And then, hairdressers are trusted with the precious commodity that is hair, so clients are more likely to trust them to discuss matters of the soul. Most importantly, hairdressers make good evangelists for one simple reason: they’re armed.

Ok, scissors have limited potential as a weapon but, in the right hands, they can be lethal – hence encouraging a more attentive response.

This talk of evangelistic hairdressers is no theory. My hairdresser friend, Larry, who painstakingly tries to shape my shrinking hirsute peninsula into something stylish, is gifted at sharing the good news of Jesus with his clients.

But recently the tables were turned. Sitting in the barber’s chair, I became somewhat evangelistic, and the chap cutting my hair was the eager listener. This was an answer to prayer, because my attempts at sharing my faith over the last decade or so have been lacking. In missional terms, I had lost my voice. Reacting to the overzealous, cringeworthy evangelistic techniques of my earliest years as a Christian – when I would delightedly buttonhole strangers and inflict a breathless monologue upon them (regardless of if they were interested, intrigued or even awake) – I had fallen quiet on the evangelistic front.

And many of us have done the same. Excused by the oft-used preaching quote, ‘By all means preach the gospel, and if necessary, use words’, some of us have packed up using words altogether. But the chap who said that was none other than St Francis of Assisi, famous not only for chatting with squirrels, but also for giving away everything that he owned. When you’ve donated all you have to the poor because of your love for Jesus, you probably don’t have to use that many words. So I’ve been asking God to help me speak out a little more. Last week, away from home, I walked into a random, unfamiliar hairdressers, and had an immediate opportunity to share my faith.

So quickly did the hairdresser start asking me questions about Christianity, I forgot to say how I wanted my hair cut. Enthusiastically chatting about the difference between dead religion and living faith, I was distracted, and then I removed my glasses, so I couldn’t see what was happening in the mirror. Spec-less, I’m as blind as the proverbial bat (actually, blinder, seeing as I’m not equipped with sonic radar).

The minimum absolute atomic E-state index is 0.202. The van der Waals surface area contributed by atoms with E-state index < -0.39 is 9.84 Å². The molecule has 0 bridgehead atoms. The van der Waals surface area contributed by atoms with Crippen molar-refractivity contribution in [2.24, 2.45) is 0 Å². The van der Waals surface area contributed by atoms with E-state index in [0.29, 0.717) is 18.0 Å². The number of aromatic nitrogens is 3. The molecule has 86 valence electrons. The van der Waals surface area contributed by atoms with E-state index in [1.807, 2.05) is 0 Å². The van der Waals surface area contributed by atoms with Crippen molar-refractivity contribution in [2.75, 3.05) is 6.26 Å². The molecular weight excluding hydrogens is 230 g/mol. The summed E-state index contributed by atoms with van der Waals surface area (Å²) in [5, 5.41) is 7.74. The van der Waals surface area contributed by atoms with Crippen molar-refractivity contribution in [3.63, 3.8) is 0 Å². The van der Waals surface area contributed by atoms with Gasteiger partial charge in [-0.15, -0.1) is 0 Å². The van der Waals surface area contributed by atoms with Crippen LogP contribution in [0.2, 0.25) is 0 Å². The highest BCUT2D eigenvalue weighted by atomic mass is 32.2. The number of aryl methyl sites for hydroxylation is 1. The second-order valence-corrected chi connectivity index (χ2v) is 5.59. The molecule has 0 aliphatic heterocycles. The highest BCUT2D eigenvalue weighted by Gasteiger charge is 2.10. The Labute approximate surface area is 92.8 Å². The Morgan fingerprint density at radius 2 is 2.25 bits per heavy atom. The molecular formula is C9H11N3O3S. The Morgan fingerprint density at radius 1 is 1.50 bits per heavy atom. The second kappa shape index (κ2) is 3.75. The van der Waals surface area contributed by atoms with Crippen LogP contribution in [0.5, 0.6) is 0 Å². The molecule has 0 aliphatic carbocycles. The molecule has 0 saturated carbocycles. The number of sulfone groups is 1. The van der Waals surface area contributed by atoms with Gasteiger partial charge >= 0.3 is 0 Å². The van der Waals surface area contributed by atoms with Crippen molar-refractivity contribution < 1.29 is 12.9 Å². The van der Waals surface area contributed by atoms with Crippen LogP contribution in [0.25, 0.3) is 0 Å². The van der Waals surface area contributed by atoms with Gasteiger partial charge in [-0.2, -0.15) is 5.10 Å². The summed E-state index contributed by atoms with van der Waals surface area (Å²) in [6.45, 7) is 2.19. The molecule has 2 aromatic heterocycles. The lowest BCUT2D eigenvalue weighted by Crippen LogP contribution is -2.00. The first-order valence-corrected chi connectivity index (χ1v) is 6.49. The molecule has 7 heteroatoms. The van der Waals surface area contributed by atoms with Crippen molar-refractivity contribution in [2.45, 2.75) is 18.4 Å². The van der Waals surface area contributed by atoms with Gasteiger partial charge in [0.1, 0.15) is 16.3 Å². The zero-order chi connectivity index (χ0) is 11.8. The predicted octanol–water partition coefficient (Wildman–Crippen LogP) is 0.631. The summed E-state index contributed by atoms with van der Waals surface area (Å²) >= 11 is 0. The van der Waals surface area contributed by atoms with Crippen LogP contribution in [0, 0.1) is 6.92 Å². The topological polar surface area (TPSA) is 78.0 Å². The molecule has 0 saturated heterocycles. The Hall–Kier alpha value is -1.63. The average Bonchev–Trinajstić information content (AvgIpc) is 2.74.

Twenty minutes later, I put my glasses back on, to be greeted by the reflection of a skinhead paramilitary. When I walked back to the church where I was speaking later that evening, a lady volunteer (who I’d met earlier in the day with a fuller complement of hair) greeted me by saying, ‘Gosh! Who did that to you?’ My wife welcomed me with a look of sheer horror that proves that her eyes work well, followed by a sympathetic smile that proves that her compassionate heart still works too. 

But here’s what happened. I’d invited the hairdresser to come to church that night, and gave him some books, quite expecting that he wouldn’t show, oh me of little faith. But he did come. He came up to me afterwards and told me that he’d enjoyed the evening, had signed up for Alpha, and had agreed to meet the minister for coffee later that week.

I later joked that I laid down my hair for the sake of the gospel, although there was never much to lay down. But I recovered something far better: the authentic joy of having a natural conversation that will hopefully help someone to discover how much God loves them.

I’m getting my voice back, ever so slowly. And hopefully, one bright, beautiful day, I’ll grow my hair back too.